Arnie Herber

Arnold Charles Herber (April 2, 1910 – October 14, 1969) was a professional quarterback in the National Football League (NFL) for the Green Bay Packers and New York Giants. He was inducted to the Pro Football Hall of Fame in 1966.

Arnie Herber
refer to caption
Pro Football Hall of Fame induction in 1966
No. 38
Position:Quarterback
Personal information
Born:April 2, 1910
Green Bay, Wisconsin
Died:October 14, 1969 (aged 59)
Green Bay, Wisconsin
Height:5 ft 11 in (1.80 m)
Weight:203 lb (92 kg)
Career information
High school:Green Bay (WI) West
College:Regis
Career history
Career highlights and awards
Career NFL statistics
TDINT:81–106
Passing yards:8,041
Completion percentage:40.9
Passer rating:50.1
Player stats at NFL.com

Early years

Born in Green Bay, Wisconsin, Herber was a Packers fan from a young age, all while starring at local Green Bay West High School in football and basketball.[1][2] He played two years of college football, on the freshman team at University of Wisconsin–Madison and spent his sophomore season at Regis College in Denver,[1] which dropped football after the 1929 season.[2] Herber went back to Green Bay and worked in the club house as a handyman. Coach Curly Lambeau gave Herber a try-out and Herber at age 20 joined a team that was currently dominating the NFL.[3]

Green Bay Packers career

Green Bay had posted an undefeated 12–0–1 record and won the NFL title in 1929, the year before Herber was on the roster. In his first year, 1930, the Packers continued their success and won another title with Herber playing tailback in the famous Notre Dame Box formation. In 1931, with Herber throwing more than usual for that era to early greats like John "Blood" McNally, the Packers reeled off nine straight wins to start the season and held on to win a third straight title. No other team in NFL history, besides the Packers themselves in the 1960s, has won three consecutive titles.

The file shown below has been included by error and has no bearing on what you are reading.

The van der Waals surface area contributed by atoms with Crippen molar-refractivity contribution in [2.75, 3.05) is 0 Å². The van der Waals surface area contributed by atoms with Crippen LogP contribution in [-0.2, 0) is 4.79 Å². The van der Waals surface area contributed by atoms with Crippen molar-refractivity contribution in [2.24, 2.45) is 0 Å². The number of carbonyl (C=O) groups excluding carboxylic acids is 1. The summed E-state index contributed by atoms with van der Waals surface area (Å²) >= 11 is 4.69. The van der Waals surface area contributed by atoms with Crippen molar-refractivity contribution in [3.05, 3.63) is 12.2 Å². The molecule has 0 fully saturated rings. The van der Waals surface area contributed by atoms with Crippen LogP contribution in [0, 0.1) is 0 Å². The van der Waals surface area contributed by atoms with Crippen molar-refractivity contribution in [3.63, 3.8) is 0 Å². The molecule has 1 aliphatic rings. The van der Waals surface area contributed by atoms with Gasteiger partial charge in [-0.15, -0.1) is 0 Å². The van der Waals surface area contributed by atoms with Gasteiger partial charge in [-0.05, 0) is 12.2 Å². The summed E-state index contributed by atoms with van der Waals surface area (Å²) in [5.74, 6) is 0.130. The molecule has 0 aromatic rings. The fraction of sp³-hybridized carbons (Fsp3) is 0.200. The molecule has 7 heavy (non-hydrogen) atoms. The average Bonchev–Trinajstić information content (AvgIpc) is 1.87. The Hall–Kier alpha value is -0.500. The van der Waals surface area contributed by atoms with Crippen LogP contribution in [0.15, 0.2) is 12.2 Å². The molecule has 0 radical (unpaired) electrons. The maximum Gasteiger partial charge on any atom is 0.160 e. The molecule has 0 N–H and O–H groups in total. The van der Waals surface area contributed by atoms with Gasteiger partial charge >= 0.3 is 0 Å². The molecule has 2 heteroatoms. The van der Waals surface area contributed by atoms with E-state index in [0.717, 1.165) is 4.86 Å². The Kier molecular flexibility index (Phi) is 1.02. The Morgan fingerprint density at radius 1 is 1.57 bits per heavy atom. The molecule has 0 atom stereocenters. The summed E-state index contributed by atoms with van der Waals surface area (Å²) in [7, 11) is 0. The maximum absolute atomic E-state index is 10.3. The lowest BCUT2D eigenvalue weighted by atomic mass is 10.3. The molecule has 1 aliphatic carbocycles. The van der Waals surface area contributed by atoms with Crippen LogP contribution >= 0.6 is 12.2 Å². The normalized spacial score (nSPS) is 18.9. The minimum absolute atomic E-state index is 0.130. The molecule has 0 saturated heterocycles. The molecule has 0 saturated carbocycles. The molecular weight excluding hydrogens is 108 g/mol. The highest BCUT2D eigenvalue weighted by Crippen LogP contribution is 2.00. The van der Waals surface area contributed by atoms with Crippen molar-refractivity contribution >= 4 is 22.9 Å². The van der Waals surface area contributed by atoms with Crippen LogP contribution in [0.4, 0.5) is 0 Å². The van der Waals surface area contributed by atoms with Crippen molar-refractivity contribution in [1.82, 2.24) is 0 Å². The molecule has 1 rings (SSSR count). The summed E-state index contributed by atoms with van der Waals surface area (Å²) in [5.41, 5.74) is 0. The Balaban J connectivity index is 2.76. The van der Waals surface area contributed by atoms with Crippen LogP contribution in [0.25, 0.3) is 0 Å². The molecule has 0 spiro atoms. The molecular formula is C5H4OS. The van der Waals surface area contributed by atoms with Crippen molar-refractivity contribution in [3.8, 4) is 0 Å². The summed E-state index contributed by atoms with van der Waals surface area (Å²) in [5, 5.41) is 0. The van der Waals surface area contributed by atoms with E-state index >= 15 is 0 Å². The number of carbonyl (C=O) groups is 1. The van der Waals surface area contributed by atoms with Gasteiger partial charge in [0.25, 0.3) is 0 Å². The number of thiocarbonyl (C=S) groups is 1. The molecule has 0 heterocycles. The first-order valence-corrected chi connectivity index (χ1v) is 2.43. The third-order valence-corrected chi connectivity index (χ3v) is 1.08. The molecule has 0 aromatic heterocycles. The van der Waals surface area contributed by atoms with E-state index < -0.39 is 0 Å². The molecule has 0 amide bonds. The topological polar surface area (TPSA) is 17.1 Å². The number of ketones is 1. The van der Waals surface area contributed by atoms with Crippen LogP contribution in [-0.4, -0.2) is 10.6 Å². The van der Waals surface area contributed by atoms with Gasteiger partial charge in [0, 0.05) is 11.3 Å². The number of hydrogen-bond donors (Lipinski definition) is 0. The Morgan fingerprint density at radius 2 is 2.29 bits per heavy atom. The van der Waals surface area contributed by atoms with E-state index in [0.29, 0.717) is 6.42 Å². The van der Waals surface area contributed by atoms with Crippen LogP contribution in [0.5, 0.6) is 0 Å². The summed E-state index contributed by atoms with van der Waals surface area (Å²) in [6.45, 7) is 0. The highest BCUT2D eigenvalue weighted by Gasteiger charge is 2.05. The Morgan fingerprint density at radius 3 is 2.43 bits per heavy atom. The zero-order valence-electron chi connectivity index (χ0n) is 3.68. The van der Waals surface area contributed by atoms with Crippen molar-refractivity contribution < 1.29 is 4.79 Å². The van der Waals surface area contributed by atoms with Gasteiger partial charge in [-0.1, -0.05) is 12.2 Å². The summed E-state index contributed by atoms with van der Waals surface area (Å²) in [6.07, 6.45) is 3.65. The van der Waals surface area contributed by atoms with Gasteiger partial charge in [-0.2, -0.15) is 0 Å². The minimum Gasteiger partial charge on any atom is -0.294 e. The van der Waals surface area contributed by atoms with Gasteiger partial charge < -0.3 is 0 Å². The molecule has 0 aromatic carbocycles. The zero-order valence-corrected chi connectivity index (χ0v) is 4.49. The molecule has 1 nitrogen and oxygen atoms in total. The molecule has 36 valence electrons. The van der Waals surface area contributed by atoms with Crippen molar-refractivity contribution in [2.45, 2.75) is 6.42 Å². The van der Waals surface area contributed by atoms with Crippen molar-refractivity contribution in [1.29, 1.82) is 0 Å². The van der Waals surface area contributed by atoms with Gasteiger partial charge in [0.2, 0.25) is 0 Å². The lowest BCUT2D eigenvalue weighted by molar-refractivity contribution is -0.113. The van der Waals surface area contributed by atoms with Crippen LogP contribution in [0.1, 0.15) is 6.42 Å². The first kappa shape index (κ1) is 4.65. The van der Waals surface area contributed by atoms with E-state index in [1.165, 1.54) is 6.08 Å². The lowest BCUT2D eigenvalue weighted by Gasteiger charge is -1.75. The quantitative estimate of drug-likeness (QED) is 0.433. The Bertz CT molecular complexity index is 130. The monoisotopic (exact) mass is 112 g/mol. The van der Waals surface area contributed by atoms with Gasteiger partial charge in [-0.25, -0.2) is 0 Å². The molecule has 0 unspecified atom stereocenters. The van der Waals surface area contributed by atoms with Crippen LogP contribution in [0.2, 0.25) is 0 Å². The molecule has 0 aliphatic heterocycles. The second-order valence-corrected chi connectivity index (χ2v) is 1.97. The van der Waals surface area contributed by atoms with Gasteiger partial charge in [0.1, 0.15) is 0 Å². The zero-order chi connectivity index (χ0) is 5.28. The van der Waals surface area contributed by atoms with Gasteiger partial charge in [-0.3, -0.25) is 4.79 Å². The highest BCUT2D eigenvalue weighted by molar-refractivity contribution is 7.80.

The NFL did not start keeping statistics until 1932—when they did that year, Herber finished as the top passer in the league with 639 yards and nine touchdowns. He won the passing title again in 1934 with 799 yards and eight touchdowns.[4] But Herber reached his peak as a pro starting in 1935 with the arrival of Don Hutson, the league's first true wide receiver, who changed the game with his graceful moves, precise patterns, and superb hands. Herber loved to throw the ball long and was a perfect fit for Hutson's talent. Hutson's first NFL reception was an 83-yard touchdown pass from Herber on the first play of the game when the Packers beat the Chicago Bears, 7–0. In 1936, Herber and Hutson rewrote (temporarily) the NFL passing-receiving record book. Herber tossed a record 177 passes for a record 1,239 yards, and 11 touchdowns. Hutson set new records with 34 catches, 526 yards receiving, and eight touchdowns, all marks he would soon improve. Green Bay finished 10-1-1 and went to the NFL title game, which they won 21-6 over the Boston Redskins at the Polo Grounds in New York. In that game, Green Bay passed for 153 yards and Herber threw two touchdowns, one to Hutson.